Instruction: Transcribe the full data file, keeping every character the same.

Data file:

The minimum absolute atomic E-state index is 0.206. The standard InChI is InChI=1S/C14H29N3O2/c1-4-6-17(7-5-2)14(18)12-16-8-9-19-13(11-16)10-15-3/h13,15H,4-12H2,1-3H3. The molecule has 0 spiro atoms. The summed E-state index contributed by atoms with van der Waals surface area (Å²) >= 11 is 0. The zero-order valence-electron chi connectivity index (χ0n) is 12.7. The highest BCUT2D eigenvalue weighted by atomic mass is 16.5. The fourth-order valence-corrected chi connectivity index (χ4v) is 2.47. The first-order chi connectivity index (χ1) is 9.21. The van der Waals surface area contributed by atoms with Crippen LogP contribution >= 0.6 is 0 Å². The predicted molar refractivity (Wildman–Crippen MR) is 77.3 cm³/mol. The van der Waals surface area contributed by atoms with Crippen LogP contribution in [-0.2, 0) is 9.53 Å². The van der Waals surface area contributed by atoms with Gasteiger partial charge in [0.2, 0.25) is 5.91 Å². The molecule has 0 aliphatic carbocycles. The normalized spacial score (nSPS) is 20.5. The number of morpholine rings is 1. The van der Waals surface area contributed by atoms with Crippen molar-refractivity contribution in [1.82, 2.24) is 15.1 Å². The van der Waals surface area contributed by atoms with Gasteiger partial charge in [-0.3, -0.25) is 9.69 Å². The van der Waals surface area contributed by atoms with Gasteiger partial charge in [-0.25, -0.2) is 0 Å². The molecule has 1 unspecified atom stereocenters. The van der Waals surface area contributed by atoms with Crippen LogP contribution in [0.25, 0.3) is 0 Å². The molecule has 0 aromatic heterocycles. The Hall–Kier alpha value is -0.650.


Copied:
The minimum absolute atomic E-state index is 0.206. The standard InChI is InChI=1S/C14H29N3O2/c1-4-6-17(7-5-2)14(18)12-16-8-9-19-13(11-16)10-15-3/h13,15H,4-12H2,1-3H3. The molecule has 0 spiro atoms. The summed E-state index contributed by atoms with van der Waals surface area (Å²) >= 11 is 0. The zero-order valence-electron chi connectivity index (χ0n) is 12.7. The highest BCUT2D eigenvalue weighted by atomic mass is 16.5. The fourth-order valence-corrected chi connectivity index (χ4v) is 2.47. The first-order chi connectivity index (χ1) is 9.21. The van der Waals surface area contributed by atoms with Crippen LogP contribution >= 0.6 is 0 Å². The predicted molar refractivity (Wildman–Crippen MR) is 77.3 cm³/mol. The van der Waals surface area contributed by atoms with Crippen LogP contribution in [-0.2, 0) is 9.53 Å². The van der Waals surface area contributed by atoms with Gasteiger partial charge in [0.2, 0.25) is 5.91 Å². The molecule has 0 aliphatic carbocycles. The normalized spacial score (nSPS) is 20.5. The number of morpholine rings is 1. The van der Waals surface area contributed by atoms with Crippen molar-refractivity contribution in [1.82, 2.24) is 15.1 Å². The van der Waals surface area contributed by atoms with Gasteiger partial charge in [-0.3, -0.25) is 9.69 Å². The van der Waals surface area contributed by atoms with Gasteiger partial charge in [-0.25, -0.2) is 0 Å². The molecule has 1 unspecified atom stereocenters. The van der Waals surface area contributed by atoms with Crippen LogP contribution in [0.25, 0.3) is 0 Å². The molecule has 0 aromatic heterocycles. The Hall–Kier alpha value is -0.650.